1

Divrei Hayamim I 5:10 and 5:19-22 mentions a war between the two and a half tribes and the "Hagarites" in the time of Shaul (and there's a Midrash - right now I don't remember the location - that says that actually it was in the time of Yehoshua). So even if the Emorites were wiped out, there were certainly other dangerous tribes and nations.


1

Yes, It is a general principle in a milchemes-mitzva, a holy war, that one should wipe out the males, since it is presumed that they will grow up and take vengeance for the genocide of their parents. See the tract Toras Hamelech by Rabbi Ginsburg. As for the non-virginal women, it is not clear why they had to be killed. Perhaps it was unclear whether they ...


1

Moshe's command was to spare the maidens, (Bamidbar 31:18) but not the males. Since Moshe was an accepted prophet, there is a positive mitzvah to heed his words. The Gemara also brings up the idea (although it is not accepted) that a female convert 3 years and younger can marry a Kohen. Perhaps that has something to do with it? And our King David left no ...


1

See Rashi, Sifsei Chachamim and Ramba"n on Breishit 31:48-50 that explain a reference to why in Sefer Shoftim, Har Gil'ad is called "Mitzpeh" over there. In this verse, Rashi makes a reference to the word "Mitzpah" which means "look-out".Rashi on v 49 starts by explaining "The 'Mitzpah' that is in Mt. Gil'ad" prior to referring to the verse in Shoftim. In ...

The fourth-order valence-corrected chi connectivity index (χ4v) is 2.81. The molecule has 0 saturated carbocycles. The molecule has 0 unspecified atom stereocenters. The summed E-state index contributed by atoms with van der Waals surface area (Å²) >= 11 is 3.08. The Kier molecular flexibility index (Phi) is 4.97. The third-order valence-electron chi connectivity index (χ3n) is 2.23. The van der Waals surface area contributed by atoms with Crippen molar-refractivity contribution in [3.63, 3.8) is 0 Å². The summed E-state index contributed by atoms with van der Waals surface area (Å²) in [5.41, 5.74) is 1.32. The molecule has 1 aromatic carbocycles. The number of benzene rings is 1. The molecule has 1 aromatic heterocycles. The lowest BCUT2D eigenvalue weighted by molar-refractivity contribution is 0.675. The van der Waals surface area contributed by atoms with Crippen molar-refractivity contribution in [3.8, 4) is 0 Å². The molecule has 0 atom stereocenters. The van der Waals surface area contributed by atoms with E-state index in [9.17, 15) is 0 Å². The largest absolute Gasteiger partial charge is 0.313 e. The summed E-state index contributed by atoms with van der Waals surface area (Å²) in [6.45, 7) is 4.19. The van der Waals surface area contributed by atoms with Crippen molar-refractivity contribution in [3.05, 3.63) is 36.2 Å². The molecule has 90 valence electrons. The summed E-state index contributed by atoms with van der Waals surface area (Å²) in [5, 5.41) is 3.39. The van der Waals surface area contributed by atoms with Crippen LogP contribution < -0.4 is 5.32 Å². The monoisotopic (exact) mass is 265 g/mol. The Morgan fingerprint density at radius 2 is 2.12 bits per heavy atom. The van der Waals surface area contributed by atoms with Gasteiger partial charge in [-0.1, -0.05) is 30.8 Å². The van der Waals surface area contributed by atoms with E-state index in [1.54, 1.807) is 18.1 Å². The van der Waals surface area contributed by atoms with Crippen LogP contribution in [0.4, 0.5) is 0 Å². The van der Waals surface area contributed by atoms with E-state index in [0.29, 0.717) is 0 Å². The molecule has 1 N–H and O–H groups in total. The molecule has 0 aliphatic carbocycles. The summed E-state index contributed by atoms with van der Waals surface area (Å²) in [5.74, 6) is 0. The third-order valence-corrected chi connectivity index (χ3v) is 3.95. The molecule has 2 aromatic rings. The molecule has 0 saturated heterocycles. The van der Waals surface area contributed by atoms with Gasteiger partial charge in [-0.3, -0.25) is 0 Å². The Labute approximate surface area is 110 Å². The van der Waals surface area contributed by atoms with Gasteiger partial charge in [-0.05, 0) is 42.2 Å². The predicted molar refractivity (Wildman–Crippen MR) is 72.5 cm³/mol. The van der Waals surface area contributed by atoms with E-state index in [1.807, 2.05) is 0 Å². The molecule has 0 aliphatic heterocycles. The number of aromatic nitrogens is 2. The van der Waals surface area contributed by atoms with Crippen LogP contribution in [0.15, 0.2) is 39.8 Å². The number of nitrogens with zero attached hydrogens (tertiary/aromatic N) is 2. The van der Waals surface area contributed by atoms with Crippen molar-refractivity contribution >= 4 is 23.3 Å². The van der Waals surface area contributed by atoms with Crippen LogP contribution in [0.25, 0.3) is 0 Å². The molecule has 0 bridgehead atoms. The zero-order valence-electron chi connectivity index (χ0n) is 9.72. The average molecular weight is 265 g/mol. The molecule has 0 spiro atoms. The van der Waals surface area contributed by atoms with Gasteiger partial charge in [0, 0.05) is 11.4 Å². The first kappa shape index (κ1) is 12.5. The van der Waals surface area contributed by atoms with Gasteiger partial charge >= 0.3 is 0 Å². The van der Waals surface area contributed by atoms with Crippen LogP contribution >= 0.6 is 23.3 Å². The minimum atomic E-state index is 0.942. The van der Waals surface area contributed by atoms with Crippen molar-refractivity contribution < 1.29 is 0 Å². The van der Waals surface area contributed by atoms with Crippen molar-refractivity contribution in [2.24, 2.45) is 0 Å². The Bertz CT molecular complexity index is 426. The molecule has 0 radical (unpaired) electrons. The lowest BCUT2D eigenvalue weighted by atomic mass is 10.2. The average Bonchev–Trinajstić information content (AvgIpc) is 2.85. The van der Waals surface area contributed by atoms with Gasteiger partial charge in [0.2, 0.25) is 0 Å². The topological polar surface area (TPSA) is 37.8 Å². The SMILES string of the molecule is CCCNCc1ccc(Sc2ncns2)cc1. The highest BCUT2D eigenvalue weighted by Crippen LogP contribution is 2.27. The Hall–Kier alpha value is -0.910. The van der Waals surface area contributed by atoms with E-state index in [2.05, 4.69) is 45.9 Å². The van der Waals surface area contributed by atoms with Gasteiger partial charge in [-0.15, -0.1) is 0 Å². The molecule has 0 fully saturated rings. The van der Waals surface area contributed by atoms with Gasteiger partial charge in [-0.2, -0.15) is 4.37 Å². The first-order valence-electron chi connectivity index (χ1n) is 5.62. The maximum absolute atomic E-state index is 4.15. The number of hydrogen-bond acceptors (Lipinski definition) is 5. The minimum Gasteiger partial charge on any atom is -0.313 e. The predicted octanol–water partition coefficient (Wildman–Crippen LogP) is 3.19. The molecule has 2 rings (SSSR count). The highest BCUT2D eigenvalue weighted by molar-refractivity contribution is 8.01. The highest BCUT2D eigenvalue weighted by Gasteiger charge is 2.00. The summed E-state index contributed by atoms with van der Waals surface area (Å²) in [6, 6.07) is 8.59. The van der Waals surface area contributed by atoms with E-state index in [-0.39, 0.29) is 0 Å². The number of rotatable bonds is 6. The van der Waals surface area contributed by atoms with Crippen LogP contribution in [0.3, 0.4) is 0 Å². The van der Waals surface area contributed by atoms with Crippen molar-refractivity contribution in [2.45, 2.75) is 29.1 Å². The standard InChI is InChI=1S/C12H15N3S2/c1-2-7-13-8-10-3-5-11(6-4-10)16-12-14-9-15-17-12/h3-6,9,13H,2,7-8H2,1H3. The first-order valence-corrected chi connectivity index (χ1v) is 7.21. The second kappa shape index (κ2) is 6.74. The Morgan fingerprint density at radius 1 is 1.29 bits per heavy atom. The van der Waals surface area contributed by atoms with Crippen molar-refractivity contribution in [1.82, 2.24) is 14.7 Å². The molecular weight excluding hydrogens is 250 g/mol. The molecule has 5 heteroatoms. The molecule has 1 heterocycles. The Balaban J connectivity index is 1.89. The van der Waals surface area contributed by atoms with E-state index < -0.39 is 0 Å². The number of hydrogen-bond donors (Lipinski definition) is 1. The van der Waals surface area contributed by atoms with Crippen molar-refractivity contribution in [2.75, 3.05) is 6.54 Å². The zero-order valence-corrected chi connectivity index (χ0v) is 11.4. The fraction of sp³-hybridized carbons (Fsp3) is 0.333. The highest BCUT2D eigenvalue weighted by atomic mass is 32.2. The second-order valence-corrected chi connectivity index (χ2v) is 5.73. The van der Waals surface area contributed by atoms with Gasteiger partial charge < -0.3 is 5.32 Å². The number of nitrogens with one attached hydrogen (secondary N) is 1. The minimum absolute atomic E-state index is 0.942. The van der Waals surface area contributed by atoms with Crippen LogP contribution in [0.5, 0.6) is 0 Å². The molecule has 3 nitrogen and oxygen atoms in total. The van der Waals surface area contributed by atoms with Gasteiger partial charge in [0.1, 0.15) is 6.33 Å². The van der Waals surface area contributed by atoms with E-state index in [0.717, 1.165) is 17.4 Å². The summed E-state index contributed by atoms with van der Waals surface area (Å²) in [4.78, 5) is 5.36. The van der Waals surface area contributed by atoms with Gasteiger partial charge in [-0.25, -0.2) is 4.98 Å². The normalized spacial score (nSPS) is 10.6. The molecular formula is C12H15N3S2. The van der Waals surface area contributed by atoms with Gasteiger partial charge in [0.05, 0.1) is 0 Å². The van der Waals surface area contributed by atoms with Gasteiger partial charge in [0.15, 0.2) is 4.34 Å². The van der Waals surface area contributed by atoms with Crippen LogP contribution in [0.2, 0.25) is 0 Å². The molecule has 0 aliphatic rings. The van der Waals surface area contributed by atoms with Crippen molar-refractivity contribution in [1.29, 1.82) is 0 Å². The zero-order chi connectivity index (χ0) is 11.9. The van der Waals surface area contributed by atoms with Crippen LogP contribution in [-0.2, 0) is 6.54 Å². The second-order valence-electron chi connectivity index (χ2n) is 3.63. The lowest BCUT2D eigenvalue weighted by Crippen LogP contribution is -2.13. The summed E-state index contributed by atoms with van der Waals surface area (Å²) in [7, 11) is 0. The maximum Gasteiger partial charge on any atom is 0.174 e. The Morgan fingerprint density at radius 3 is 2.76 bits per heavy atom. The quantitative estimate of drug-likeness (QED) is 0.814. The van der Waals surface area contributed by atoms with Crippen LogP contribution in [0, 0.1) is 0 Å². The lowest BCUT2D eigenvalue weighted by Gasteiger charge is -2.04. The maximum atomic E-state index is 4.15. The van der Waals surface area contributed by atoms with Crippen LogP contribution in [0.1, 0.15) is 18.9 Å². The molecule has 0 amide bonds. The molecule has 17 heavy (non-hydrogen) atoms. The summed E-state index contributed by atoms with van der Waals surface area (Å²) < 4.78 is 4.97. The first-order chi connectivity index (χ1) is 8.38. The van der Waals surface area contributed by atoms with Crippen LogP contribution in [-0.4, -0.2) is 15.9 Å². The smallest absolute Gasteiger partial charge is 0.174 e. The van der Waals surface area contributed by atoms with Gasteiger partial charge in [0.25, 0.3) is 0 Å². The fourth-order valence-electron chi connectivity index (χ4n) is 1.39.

1

It seems that there is no conflict with the two ideas. Refer to Avot D'Rav Natan Ch. 1 Mishnah 4 which describes the advice that Balak gave Bil'am. In brief, just before Bil'am leaves Balak, he advises Balak that the way to defeat B'nai Yisra'el is to provide tents with food and beautiful royal women. This way God will be angry with B'nai Yisra'el. Balak ...


1

Rabbi Moshe Leib of Sasov (Sassow?) reinterpreted it as follows: "אֵלֶּה הַחֻקִּים אֲשֶׁר צִוָּה ה׳ אֶת מֹשֶׁה בֵּין אִישׁ לְאִשְׁתּוֹ" — these laws, the Torah, make a connection (צוותא) between a man and his wife on the one hand and God on the other, so that God's immanence (שכינה) dwells with them — "בֵּין אָב לְבִתּוֹ בִּנְעֻרֶיהָ בֵּית אָבִיהָ" — but ...


1

I think that "בֵּין אָב לְבִתּוֹ בִּנְעֻרֶיהָ בֵּית אָבִיהָ ובֵּין אִישׁ לְאִשְׁתּוֹ" doesn't sounds good, because the "בִּנְעֻרֶיהָ בֵּית אָבִיהָ" somewhat cuts the sentence. So "בֵּין אָב לְבִתּוֹ" was moved to the end of the sentence.


1

Ramban's commentary on Bamidbar 31:6 says: וישלח אתם משה אלף למטה - לא שלח שם כל עם הצבא, ואע"פ שהיו המדיינים עם רב והערים בצורות גדולות מאד. ‏ והטעם כי הנכשלים בבנות מואב היו רבים ואינם ראויים לנקמת ה', על כן בחרו אנשים צדיקים וידועים לשבטיהם. ‏ ... ויתכן עוד שנאמר, כי משה נצטווה צרור את המדיינים (לעיל כה יז): ונקום נקמת בני ...